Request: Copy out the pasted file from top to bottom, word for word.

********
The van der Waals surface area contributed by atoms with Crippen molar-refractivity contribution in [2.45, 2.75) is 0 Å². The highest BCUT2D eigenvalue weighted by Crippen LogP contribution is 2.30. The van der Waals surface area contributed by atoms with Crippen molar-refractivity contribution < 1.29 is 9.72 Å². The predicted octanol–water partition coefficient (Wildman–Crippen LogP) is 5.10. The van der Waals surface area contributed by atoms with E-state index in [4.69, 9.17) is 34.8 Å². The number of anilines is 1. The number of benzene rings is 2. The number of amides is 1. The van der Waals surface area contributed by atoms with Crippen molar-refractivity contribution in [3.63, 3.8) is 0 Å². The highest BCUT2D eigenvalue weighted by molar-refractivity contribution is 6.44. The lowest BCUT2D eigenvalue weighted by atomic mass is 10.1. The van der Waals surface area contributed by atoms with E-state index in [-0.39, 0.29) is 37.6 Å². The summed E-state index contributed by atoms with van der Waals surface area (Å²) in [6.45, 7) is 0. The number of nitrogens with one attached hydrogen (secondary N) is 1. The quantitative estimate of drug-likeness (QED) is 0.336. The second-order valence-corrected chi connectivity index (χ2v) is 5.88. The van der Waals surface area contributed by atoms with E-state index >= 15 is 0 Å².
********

The van der Waals surface area contributed by atoms with Crippen molar-refractivity contribution in [2.45, 2.75) is 0 Å². The highest BCUT2D eigenvalue weighted by Crippen LogP contribution is 2.30. The van der Waals surface area contributed by atoms with Crippen molar-refractivity contribution < 1.29 is 9.72 Å². The predicted octanol–water partition coefficient (Wildman–Crippen LogP) is 5.10. The van der Waals surface area contributed by atoms with E-state index in [4.69, 9.17) is 34.8 Å². The number of anilines is 1. The number of benzene rings is 2. The number of amides is 1. The van der Waals surface area contributed by atoms with Crippen molar-refractivity contribution in [3.63, 3.8) is 0 Å². The highest BCUT2D eigenvalue weighted by molar-refractivity contribution is 6.44. The lowest BCUT2D eigenvalue weighted by atomic mass is 10.1. The van der Waals surface area contributed by atoms with E-state index in [-0.39, 0.29) is 37.6 Å². The summed E-state index contributed by atoms with van der Waals surface area (Å²) in [6.45, 7) is 0. The number of nitrogens with one attached hydrogen (secondary N) is 1. The quantitative estimate of drug-likeness (QED) is 0.336. The second-order valence-corrected chi connectivity index (χ2v) is 5.88. The van der Waals surface area contributed by atoms with E-state index >= 15 is 0 Å².